Astronomers have watched the growth of a jet fueled by a shredded star.
Unlucky stars serve as brilliant but short-lived snacks when they wander too close to supermassive black holes. But one such black hole is still gnawing on its stellar meal after a decade.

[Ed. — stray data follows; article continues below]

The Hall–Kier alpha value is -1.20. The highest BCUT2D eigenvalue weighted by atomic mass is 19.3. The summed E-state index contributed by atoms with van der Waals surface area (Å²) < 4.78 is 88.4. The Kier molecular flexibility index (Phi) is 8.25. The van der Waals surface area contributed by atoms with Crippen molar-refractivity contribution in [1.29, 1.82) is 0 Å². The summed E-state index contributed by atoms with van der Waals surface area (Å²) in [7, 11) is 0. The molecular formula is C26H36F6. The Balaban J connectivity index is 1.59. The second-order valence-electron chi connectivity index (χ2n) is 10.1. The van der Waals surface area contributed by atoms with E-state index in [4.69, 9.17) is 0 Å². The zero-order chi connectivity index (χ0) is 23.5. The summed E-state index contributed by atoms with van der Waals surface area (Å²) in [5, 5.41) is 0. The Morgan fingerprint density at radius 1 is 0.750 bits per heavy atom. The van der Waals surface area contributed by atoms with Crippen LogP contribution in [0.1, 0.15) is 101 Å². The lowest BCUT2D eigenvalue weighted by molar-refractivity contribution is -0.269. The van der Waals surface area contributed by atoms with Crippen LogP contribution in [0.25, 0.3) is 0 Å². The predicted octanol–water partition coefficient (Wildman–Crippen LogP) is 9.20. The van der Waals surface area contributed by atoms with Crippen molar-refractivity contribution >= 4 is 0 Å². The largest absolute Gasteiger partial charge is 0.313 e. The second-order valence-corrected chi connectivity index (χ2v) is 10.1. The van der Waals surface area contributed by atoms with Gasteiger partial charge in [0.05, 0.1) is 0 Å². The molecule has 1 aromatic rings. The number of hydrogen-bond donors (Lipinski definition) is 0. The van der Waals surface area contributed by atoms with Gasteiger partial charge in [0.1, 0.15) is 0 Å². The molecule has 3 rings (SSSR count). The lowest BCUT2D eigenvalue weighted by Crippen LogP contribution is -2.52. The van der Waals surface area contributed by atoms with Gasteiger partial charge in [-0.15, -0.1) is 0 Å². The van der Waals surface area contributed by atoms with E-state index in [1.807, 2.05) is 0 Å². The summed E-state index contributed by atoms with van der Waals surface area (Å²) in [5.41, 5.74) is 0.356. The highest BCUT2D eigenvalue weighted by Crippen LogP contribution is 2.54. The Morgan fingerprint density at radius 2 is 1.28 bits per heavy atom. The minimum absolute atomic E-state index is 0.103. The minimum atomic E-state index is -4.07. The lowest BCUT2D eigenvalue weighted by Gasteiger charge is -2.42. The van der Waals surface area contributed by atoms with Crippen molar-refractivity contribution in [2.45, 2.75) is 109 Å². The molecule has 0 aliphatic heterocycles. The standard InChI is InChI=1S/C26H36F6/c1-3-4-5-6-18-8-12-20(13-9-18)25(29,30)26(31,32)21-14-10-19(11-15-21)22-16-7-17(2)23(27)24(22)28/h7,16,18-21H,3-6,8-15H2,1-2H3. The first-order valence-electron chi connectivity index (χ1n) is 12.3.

Every now and then, the Milky Way’s central, supermassive black hole tears apart a star and flings away some of its innards. Now astronomers think they know how to spot these cosmic spitballs.
The Zwicky Transient Facility has taken its first image, covering an area equivalent to 247 full Moons in a single shot. This beginning is part of an ongoing sea change in astronomy.